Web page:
original domestic plan and fittings remain in the back
part and upstairs.
The house is of two storeys with attics and cellar. The front
has five windows across the upper floor, set under segmental
arches, above which the wall sets forward slightly. A rainwater
head on the front is dated 1783. The house is planned with two
large rooms at the front and two smaller rooms with an openwell staircase between them at the back. The staircase is approached through a panelled and pilastered archway and has
turned newels and balusters and panelled ends to the stops
(Plate 191). Opposite the balustrade is a panelled dado with
fluted pilasters opposite the newels. The staircase is lit by a large
round-headed window, flanked by fluted Corinthian pilasters.
Above is an enriched ceiling cornice. The principal room on
the first floor is lined with bolection-moulded panelling in two
heights, with dado rail and cornice (Plate 171); the upper panels
are alternately rectangular and round-headed. The modern
fireplace is flanked by Ionic pilasters and to one side is a round-headed niche with display shelves. The E. back room was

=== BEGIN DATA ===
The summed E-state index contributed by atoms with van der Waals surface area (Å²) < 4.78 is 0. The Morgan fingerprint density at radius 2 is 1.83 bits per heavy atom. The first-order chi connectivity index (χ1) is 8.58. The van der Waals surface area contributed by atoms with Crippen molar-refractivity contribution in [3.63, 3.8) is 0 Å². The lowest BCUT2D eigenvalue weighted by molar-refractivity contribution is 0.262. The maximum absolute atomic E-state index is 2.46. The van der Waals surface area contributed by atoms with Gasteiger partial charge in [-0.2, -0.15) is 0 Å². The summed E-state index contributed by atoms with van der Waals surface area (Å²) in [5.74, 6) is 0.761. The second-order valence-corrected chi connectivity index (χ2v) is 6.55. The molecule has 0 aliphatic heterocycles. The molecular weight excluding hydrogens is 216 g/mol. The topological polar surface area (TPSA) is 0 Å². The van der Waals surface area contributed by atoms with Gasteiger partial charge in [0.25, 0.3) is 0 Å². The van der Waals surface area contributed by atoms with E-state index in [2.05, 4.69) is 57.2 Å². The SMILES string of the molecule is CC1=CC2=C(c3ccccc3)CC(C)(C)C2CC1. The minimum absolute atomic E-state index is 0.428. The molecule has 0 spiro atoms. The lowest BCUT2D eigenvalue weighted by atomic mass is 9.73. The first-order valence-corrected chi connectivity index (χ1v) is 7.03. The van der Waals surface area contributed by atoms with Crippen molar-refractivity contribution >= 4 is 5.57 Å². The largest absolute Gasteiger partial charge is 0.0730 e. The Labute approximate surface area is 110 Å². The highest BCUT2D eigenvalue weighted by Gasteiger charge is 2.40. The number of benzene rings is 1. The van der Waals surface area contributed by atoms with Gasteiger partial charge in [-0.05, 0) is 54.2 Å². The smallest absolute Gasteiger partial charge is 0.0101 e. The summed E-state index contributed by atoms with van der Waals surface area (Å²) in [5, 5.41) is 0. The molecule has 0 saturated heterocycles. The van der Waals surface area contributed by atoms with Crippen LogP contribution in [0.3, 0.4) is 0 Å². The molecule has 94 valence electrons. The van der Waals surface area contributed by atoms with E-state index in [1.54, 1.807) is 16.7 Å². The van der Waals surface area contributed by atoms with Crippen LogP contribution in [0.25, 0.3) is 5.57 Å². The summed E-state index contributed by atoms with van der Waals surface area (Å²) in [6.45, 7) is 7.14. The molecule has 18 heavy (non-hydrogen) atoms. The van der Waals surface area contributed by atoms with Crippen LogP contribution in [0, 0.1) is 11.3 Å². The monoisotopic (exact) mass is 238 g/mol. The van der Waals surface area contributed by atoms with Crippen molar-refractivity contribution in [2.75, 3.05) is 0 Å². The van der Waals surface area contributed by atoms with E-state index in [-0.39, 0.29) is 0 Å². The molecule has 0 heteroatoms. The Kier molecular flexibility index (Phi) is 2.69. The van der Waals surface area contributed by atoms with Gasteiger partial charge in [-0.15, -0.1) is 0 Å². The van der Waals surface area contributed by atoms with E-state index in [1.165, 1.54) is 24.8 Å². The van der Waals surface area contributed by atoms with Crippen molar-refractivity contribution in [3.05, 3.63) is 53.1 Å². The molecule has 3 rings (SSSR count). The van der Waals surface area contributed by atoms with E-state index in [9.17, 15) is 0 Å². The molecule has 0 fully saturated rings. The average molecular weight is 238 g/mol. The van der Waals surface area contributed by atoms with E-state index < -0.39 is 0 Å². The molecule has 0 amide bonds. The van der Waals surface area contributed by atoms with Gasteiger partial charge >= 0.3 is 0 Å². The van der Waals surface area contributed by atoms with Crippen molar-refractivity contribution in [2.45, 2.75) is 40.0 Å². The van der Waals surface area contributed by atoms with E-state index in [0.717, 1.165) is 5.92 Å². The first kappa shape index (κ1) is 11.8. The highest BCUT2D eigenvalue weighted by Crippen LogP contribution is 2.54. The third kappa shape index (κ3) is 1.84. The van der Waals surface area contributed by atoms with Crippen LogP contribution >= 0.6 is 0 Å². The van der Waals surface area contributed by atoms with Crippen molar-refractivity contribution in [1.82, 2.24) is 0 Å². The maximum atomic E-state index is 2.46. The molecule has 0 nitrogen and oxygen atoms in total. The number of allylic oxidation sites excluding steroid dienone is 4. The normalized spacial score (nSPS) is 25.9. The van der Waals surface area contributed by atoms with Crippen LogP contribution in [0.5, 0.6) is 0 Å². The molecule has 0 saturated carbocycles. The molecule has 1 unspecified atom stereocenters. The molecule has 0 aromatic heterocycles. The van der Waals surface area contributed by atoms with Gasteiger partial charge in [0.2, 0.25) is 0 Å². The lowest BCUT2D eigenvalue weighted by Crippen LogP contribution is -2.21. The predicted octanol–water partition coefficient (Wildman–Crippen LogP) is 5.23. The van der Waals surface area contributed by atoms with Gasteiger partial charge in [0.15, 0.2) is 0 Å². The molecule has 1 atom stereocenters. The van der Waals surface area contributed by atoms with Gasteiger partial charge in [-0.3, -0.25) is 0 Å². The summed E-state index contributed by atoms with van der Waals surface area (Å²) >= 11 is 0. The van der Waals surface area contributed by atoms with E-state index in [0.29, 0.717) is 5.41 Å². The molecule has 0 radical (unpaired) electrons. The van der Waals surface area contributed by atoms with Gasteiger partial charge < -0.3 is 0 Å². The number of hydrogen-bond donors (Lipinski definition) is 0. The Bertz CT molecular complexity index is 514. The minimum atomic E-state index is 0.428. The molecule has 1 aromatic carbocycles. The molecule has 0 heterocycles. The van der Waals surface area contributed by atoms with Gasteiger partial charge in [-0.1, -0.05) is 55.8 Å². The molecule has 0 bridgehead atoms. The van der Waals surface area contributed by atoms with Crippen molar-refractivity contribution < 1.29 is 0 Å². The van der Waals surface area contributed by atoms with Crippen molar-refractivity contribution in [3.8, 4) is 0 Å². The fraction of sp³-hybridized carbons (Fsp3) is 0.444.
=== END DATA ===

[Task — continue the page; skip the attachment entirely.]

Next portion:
refitted in the mid 18th century; above the dado, panels are
simulated by mouldings planted over plain boarding. The
fireplace has an original eared surround and the overmantel is
flanked by foliated scrolls under a broken pediment; the
designs are based on Batty Langley's The City and Country
Builder's and Workman's Treasury of Design (1745) (Plate 177).
Fig. 150. (516) Nos. 68, 70 Walmgate.
(517) Warehouse, behind No. 72, built of brick with a
pantiled roof, is three storeys high and lit by segmental-headed windows. The long E. elevation, facing an alley known
as Black Bull Lane in 1851, is of 19th-century brickwork in
English garden wall bond above a few courses of narrow
(518) House, No. 5, was built c. 1830, probably as a public
house; in 1850 it was known as The Three Cups (OS) but was
recently occupied as a private house. It is of two storeys; the
walls are of brick with hung-sash windows and the roof is
covered with pantiles. The frontage to Walmgate is narrow;
there is a longer frontage to Merchantgate with a central
doorway. A low wing projects S.W. and has been extended.
Inside, a central room is entirely enclosed between the entrance
lobby, the two main rooms and, on the fourth side, the staircase.
(519) Red Lion, p.h., Merchantgate (Plate 118;
Fig. 151), is an L-shaped building of two storeys,
timber-framed but with the lower storey rebuilt in
brick. The N.E. wing was built in the 15th century and
one-and-a-half bays remain, apparently part of a first-floor hall with a lower storey below. A closed truss
survives complete at the N.W. end and part of an open